Antithrombotic Properties of Water-Soluble Carbon Monoxide-Releasing Molecules
Objective—We compared the antithrombotic effects in vivo of 2 chemically different carbon monoxide–releasing molecules (CORM-A1 and CORM-3) on arterial and venous thrombus formation and on hemostatic parameters such as platelet activation, coagulation, and fibrinolysis. The hypotensive response to CORMs and their effects on whole blood gas analysis and blood cell count were also examined.
Methods and Results—CORM-A1 (10–30 µmol/kg, i.v.), in a dose-dependent fashion, significantly decreased weight of electrically induced thrombus in rats, whereas CORM-3 inhibited thrombosis only at the highest dose used (30 µmol/kg). CORM-A1 showed a direct and stronger inhibition of platelet aggregation than CORM-3 in healthy rats, both in vitro and in vivo. The antiaggregatory effect of CORM-A1, but not CORM-3, correlated positively with weight of the thrombus. Concentration of active plasminogen activator inhibitor-1 in plasma also decreased in response to CORM-A1, but not to CORM-3. Neither CORM-A1 nor CORM-3 had an effect on plasma concentration of active tissue plasminogen activator. CORM-3, but not CORM-A1, decreased the concentration of fibrinogen, fibrin generation, and prolonged prothrombin time. Similarly, laser-induced venous thrombosis observed intravitally via confocal system in green fluorescent protein mice was significantly decreased by CORMs. Although both CORM-A1 and CORM-3 (30 µmol/kg) decreased platelets accumulation in thrombus, only CORM-A1 (3–30 µmol/kg) inhibited platelet activation to phosphatidylserine on their surface.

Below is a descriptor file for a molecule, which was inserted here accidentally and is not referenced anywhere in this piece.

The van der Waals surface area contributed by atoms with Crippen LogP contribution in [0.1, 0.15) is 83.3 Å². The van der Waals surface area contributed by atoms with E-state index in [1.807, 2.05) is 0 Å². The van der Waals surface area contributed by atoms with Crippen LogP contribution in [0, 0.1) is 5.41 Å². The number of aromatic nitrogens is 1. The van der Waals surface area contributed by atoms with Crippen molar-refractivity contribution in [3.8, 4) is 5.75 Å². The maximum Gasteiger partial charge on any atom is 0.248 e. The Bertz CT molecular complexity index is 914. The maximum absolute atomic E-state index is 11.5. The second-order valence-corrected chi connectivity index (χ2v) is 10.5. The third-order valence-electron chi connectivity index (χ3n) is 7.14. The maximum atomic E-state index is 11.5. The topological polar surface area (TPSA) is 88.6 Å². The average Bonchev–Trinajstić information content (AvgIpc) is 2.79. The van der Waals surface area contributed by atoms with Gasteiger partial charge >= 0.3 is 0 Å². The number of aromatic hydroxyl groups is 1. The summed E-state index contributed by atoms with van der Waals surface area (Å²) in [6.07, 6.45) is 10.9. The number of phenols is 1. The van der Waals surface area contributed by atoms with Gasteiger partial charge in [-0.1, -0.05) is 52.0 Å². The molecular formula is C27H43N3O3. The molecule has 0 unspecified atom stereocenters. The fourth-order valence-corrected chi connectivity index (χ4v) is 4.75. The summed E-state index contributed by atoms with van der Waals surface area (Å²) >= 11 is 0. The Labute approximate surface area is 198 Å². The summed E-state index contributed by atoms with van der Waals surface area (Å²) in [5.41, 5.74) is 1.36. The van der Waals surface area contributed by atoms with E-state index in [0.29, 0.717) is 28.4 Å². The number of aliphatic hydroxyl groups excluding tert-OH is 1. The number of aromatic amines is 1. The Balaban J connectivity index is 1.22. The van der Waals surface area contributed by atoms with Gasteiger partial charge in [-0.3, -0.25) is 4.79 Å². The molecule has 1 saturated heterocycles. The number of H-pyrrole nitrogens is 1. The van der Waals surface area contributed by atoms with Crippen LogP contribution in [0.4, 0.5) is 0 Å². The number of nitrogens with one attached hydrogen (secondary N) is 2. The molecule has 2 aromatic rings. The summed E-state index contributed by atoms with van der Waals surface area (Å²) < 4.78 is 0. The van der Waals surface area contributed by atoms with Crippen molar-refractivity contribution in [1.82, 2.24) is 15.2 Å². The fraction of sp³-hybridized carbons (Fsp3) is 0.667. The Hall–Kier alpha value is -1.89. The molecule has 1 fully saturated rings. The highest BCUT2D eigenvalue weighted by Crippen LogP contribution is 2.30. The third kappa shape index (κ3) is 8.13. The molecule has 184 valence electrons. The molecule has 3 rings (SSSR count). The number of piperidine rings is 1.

Conclusion—CORM-3 and CORM-A1 inhibited thrombosis in vivo, however CORM-A1, which slowly releases carbon monoxide, and displayed a relatively weak hypotensive effect had a more pronounced antithrombotic effect associated with a stronger inhibition of platelet aggregation associated with a decrease in active plasminogen activator inhibitor-1 concentration. In contrast, the fast CO releaser CORM-3 that displayed a more pronounced hypotensive effect inhibited thrombosis primarily through a decrease in fibrin generation, but had no direct influence on platelet aggregation and fibrynolysis.
- carbon monoxide
- carbon monoxide–releasing molecules
- fibrin generation
- green fluorescent protein mice
- intravital microscopy
- plasminogen activator inhibitor-1
- platelet aggregation
- Received July 22, 2011.
- Accepted June 12, 2012.
- © 2012 American Heart Association, Inc.